In astounding twist, Cotabato City votes to join BARMM

Pia Ranada, Sofia Tomacruz

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In astounding twist, Cotabato City votes to join BARMM
This means that the Bangsamoro Autonomous Region in Muslim Mindanao will be one city larger, if the Bangsamoro Organic Law is ratified

COTABATO CITY, Philippines – Against all odds, the coveted “crown jewel” of the Bangsamoro region has been won.

Cotabato City has voted to join the proposed Bangsamoro Autonomous Region in Muslim Mindanao (BARMM), according to unofficial results from the City Board of Canvassers at about 8:42 pm on Tuesday, January 22.

The results are as follows: 

  • “Yes” to inclusion: 36,682 (59%)
  • “No” to inclusion: 24,994 (41%) 

The ballots of a total of 61,676 voters were counted.

Cotabato City’s astounding vote goes against its voting history. It had twice rejected inclusion in the ARMM, in 1989 and in 2001. 

After a close race in the morning, the “yes” vote took over the “no” vote at about 2 pm with 15,115 voters supporting the BOL and 15,023 against it.

Before that, at about 12:07 pm, votes were neck and neck with 13,484 “yes” votes and 13,681 “no” votes. By the time canvassing was over, Cotabato City chose a new Bangsamoro region. 

This is a huge victory for the Moro Islamic Liberation Front (MILF) and supporters of the Bangsamoro Organic Law (BOL).

Asked for his reaction to Cotabato City’s decision, MILF chairman Murad Ebrahim told Rappler, “Simple, the people have spoken and choose to side with the BOL despite very strong pressure from oppositors.”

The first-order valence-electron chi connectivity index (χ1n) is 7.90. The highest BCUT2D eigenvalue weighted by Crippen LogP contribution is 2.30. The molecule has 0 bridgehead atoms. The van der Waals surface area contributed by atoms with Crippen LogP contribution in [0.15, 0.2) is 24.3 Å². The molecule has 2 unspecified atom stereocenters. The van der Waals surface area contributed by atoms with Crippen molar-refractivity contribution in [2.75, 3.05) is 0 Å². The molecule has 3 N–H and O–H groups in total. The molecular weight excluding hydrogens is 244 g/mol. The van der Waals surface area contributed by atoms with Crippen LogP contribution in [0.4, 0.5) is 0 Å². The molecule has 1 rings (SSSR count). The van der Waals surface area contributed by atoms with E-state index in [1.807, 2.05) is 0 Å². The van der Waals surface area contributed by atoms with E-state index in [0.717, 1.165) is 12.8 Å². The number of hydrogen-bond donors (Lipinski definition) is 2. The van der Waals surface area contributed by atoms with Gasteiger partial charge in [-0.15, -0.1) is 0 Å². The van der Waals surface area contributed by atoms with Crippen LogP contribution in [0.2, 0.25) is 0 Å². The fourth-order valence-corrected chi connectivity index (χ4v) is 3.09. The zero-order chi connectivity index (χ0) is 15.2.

It also means that if the BOL is ratified, the BARMM will be at least one city larger than the region it replaced, the Autonomous Region in Muslim Mindanao.

Plot twist

Up to the eve of the plebiscite, even MILF leaders were not expecting victory in the city. MILF peace panel chairman Mohagher Iqbal had said they were encountering “problems” in securing a win there. (READ: Power brokers in the Bangsamoro region)

MILF chairman Murad Ebrahim, in a Rappler Talk interview  on Tuesday, said while they were confident most Cotabateños were in favor of BARMM inclusion, there was a real risk of spoilers.

“Our only fear was manipulation of votes because we learned of barangay officials trying to intervene,” he said in Filipino.

Ben Bacani of the Institute of Autonomy and Governance, a longtime observer of the region, had also said “no” to BARMM inclusion would likely win if the voter turnout was high.

Cotabato City was ground zero in the Bangsamoro plebiscite debate as those taking “pro” and “anti” stances had both been equally aggressive. Some “antis” had burnt and taken down pro-BOL displays and posters while some “pros” have been accused of intimidating the other side. 

Local politics has also colored the debate because the city’s mayor Cynthia Guiani Sayadi is openly anti-BARMM inclusion. In villages where the captain is an ally of the mayor, residents who are supportive of BARMM inclusion told Rappler they are afraid to speak out. (READ: Key personalities in the Bangsamoro plebiscite)

Such was the intensity of plebiscite fever in the city where crowds lined the road leading to the ARMM government complex as trucks brought election returns and ballot boxes inside for canvassing. 

But the hard-won victory of the BOL supporters will forever change the city, which had, for decades, been capital to a region it was not even part of.

The ARMM is governed from Cotabato City since its offices are stationed there, despite the city being outside of ARMM. 

The MILF and BOL proponents will likely savor their win of such a critical, contested city but the challenge that this big change brings awaits. –

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Pia Ranada

Pia Ranada is Rappler’s Community Lead, in charge of linking our journalism with communities for impact.
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Sofia Tomacruz

Sofia Tomacruz covers defense and foreign affairs. Follow her on Twitter via @sofiatomacruz.